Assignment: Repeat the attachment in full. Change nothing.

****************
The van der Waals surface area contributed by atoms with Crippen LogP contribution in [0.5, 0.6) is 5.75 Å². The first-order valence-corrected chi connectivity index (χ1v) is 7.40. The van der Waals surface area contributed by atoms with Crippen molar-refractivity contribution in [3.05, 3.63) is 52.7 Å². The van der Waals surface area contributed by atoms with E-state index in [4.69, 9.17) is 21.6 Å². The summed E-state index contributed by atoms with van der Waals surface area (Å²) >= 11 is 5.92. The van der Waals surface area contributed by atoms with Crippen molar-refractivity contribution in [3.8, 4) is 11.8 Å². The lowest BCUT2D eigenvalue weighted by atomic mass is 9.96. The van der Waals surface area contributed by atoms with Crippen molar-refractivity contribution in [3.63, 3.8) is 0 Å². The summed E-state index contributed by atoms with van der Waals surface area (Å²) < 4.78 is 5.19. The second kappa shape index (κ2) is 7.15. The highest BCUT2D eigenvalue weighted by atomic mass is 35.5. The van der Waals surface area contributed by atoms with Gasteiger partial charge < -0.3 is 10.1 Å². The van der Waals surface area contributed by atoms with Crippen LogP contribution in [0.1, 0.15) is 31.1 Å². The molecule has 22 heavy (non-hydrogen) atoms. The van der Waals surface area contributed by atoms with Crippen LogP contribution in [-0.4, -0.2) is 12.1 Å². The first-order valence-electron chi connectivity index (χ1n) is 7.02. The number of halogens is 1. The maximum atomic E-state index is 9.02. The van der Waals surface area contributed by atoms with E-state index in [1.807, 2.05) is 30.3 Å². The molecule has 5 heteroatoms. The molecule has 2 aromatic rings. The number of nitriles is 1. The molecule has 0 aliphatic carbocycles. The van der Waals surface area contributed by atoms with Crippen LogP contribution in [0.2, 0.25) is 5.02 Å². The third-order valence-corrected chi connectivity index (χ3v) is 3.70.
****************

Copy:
The van der Waals surface area contributed by atoms with Crippen LogP contribution in [0.5, 0.6) is 5.75 Å². The first-order valence-corrected chi connectivity index (χ1v) is 7.40. The van der Waals surface area contributed by atoms with Crippen molar-refractivity contribution in [3.05, 3.63) is 52.7 Å². The van der Waals surface area contributed by atoms with E-state index in [4.69, 9.17) is 21.6 Å². The summed E-state index contributed by atoms with van der Waals surface area (Å²) >= 11 is 5.92. The van der Waals surface area contributed by atoms with Crippen molar-refractivity contribution in [3.8, 4) is 11.8 Å². The lowest BCUT2D eigenvalue weighted by atomic mass is 9.96. The van der Waals surface area contributed by atoms with Crippen molar-refractivity contribution in [3.63, 3.8) is 0 Å². The summed E-state index contributed by atoms with van der Waals surface area (Å²) < 4.78 is 5.19. The second kappa shape index (κ2) is 7.15. The highest BCUT2D eigenvalue weighted by atomic mass is 35.5. The van der Waals surface area contributed by atoms with Gasteiger partial charge < -0.3 is 10.1 Å². The van der Waals surface area contributed by atoms with Crippen LogP contribution in [0.1, 0.15) is 31.1 Å². The molecule has 22 heavy (non-hydrogen) atoms. The van der Waals surface area contributed by atoms with Crippen LogP contribution in [-0.4, -0.2) is 12.1 Å². The first-order valence-electron chi connectivity index (χ1n) is 7.02. The number of halogens is 1. The maximum atomic E-state index is 9.02. The van der Waals surface area contributed by atoms with E-state index in [1.807, 2.05) is 30.3 Å². The molecule has 5 heteroatoms. The molecule has 2 aromatic rings. The number of nitriles is 1. The molecule has 0 aliphatic carbocycles. The van der Waals surface area contributed by atoms with Crippen LogP contribution in [0.2, 0.25) is 5.02 Å². The third-order valence-corrected chi connectivity index (χ3v) is 3.70.